Yet another op-ed in the Boston Globe looks at Bernie Sanders' 2014 tax return and posits some on point questions (Sanders made more that we did, but paid quite a bit less in taxes - should we fire our CPA?). The piece also looks at the dysfunction on the Republican side of the aisle in the personage of Ted Cruz, one of the most loathsome politicians in America today, yet who has "friends" only because Donald Trump is more widely feared/hated among the self-destructing GOP establishment. First these highlights on Sanders:
So much of our politics is based on illusion. Something can look or feel a certain way but, on closer inspection, turns out to be untrue. Two examples, one from the Democrats and another from the Republicans, show the ways in which false assumptions and beliefs can mislead us.
Bernie Sanders is the socialist candidate for president, although he prefers the term “Democratic-Socialist,” since it makes it easier for him to sell Marxist social and economic theory to a nation brought up on free markets and rugged individualism. Sanders is a working-class champion fighting for tax fairness and against income inequality, or so we are led to believe.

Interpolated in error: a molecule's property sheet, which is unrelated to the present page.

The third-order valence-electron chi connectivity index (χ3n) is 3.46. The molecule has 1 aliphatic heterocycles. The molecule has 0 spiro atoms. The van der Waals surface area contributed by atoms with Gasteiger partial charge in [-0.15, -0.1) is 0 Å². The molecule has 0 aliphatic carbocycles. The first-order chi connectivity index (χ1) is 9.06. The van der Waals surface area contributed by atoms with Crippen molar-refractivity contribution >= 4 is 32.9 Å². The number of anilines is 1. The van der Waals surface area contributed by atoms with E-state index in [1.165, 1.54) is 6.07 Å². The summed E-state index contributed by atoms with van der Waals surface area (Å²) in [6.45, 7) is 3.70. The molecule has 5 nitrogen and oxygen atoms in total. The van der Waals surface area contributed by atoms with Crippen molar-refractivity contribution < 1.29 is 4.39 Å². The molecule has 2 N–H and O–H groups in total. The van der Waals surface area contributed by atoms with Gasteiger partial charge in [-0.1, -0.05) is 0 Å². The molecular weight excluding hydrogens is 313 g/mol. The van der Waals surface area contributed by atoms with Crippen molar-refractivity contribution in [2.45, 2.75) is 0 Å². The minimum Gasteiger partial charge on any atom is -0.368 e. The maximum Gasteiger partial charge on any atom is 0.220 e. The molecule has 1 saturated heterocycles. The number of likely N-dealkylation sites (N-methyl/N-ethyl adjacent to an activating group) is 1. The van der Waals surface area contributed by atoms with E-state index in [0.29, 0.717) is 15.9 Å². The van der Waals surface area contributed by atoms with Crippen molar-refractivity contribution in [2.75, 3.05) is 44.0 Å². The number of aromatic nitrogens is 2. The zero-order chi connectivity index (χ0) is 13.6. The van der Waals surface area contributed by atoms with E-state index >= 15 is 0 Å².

Sanders waited until late in the day on Friday to release his 2014 tax returns, obviously hoping voters would overlook the news that he and his wife, Jane, paid an effective tax rate of 13.5 percent, or $27,653 in federal taxes on an adjusted gross income of $205,271.
When it was revealed that former Republican presidential nominee Mitt Romney paid 14 percent of his income in taxes in 2011, the news was greeted with howls of protest from the left.
Sanders’ six-figure income puts him in the 28 percent bracket for married joint filers. He cut that rate by more than half by taking more than $64,000 in deductions — all perfectly legal, but no one expected the redistributionist to redistribute less, on a percentage basis, than a prominent member of the capitalist class.
Sanders is near the top 5 percent of all Americans in terms of income. The core of the Sanders campaign is getting the wealthy and corporations to pay their fair share. Such high-minded principles should also apply to socialists making more than $200,000 a year.
The column then directs its focus to the loathsome Ted Cruz:
No one seems to have more fake friends these days than Cruz. The Texas senator is the most unloved person in the US Senate. Yet, as the front man for the Stop Trump movement, he has become a vessel of hope for Republicans who think he is the less bad thing of a pair of bad things. No one better exemplifies this attitude than Senator Lindsey Graham of South Carolina, who famously compared the choice between Trump and Cruz to being shot or poisoned.
In Tuesday’s New York primary, Trump crushed Cruz. The math says it is now impossible for Cruz to accumulate the delegates he needs in the remaining contests to win on the first convention ballot. What a difference from two weeks ago, when on the night of his double digit win in Wisconsin, Cruz declared, “We’re winning because we’re uniting the Republican Party.”
A winning campaign for the White House needs to be built on something more than the absence of Trump. It requires real friends, not fake ones.